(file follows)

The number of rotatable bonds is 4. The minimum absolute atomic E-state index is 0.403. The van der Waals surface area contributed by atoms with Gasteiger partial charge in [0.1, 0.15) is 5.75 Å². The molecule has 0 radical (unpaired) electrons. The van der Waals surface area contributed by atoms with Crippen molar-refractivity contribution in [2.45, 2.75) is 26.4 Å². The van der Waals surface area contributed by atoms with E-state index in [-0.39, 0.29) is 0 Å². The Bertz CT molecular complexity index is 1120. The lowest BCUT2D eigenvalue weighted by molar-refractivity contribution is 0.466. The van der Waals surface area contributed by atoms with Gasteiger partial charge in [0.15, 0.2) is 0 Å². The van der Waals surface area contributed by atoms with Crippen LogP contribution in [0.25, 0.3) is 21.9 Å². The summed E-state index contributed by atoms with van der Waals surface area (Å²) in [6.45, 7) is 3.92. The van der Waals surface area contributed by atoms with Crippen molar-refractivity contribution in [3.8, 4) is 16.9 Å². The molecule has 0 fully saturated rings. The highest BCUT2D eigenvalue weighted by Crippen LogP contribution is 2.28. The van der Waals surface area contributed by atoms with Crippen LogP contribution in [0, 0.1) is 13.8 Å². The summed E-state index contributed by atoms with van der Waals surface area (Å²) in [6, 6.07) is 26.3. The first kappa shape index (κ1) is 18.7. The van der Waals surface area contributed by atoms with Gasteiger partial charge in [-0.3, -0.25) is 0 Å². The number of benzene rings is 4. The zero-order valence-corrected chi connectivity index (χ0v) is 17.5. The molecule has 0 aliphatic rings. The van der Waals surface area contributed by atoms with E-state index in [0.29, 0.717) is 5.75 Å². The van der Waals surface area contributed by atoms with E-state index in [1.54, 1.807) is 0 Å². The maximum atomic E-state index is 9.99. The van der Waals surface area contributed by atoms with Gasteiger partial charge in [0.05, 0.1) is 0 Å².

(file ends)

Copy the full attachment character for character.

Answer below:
The number of rotatable bonds is 4. The minimum absolute atomic E-state index is 0.403. The van der Waals surface area contributed by atoms with Gasteiger partial charge in [0.1, 0.15) is 5.75 Å². The molecule has 0 radical (unpaired) electrons. The van der Waals surface area contributed by atoms with Crippen molar-refractivity contribution in [2.45, 2.75) is 26.4 Å². The van der Waals surface area contributed by atoms with E-state index in [-0.39, 0.29) is 0 Å². The Bertz CT molecular complexity index is 1120. The lowest BCUT2D eigenvalue weighted by molar-refractivity contribution is 0.466. The van der Waals surface area contributed by atoms with Gasteiger partial charge in [0.15, 0.2) is 0 Å². The van der Waals surface area contributed by atoms with Crippen LogP contribution in [0.25, 0.3) is 21.9 Å². The summed E-state index contributed by atoms with van der Waals surface area (Å²) in [6.45, 7) is 3.92. The van der Waals surface area contributed by atoms with Crippen molar-refractivity contribution in [3.8, 4) is 16.9 Å². The molecule has 0 fully saturated rings. The highest BCUT2D eigenvalue weighted by Crippen LogP contribution is 2.28. The van der Waals surface area contributed by atoms with Crippen LogP contribution in [0, 0.1) is 13.8 Å². The summed E-state index contributed by atoms with van der Waals surface area (Å²) in [6, 6.07) is 26.3. The first kappa shape index (κ1) is 18.7. The van der Waals surface area contributed by atoms with Gasteiger partial charge in [-0.3, -0.25) is 0 Å². The number of benzene rings is 4. The zero-order valence-corrected chi connectivity index (χ0v) is 17.5. The molecule has 0 aliphatic rings. The van der Waals surface area contributed by atoms with E-state index in [0.29, 0.717) is 5.75 Å². The van der Waals surface area contributed by atoms with E-state index in [1.54, 1.807) is 0 Å². The maximum atomic E-state index is 9.99. The van der Waals surface area contributed by atoms with Gasteiger partial charge in [0.05, 0.1) is 0 Å².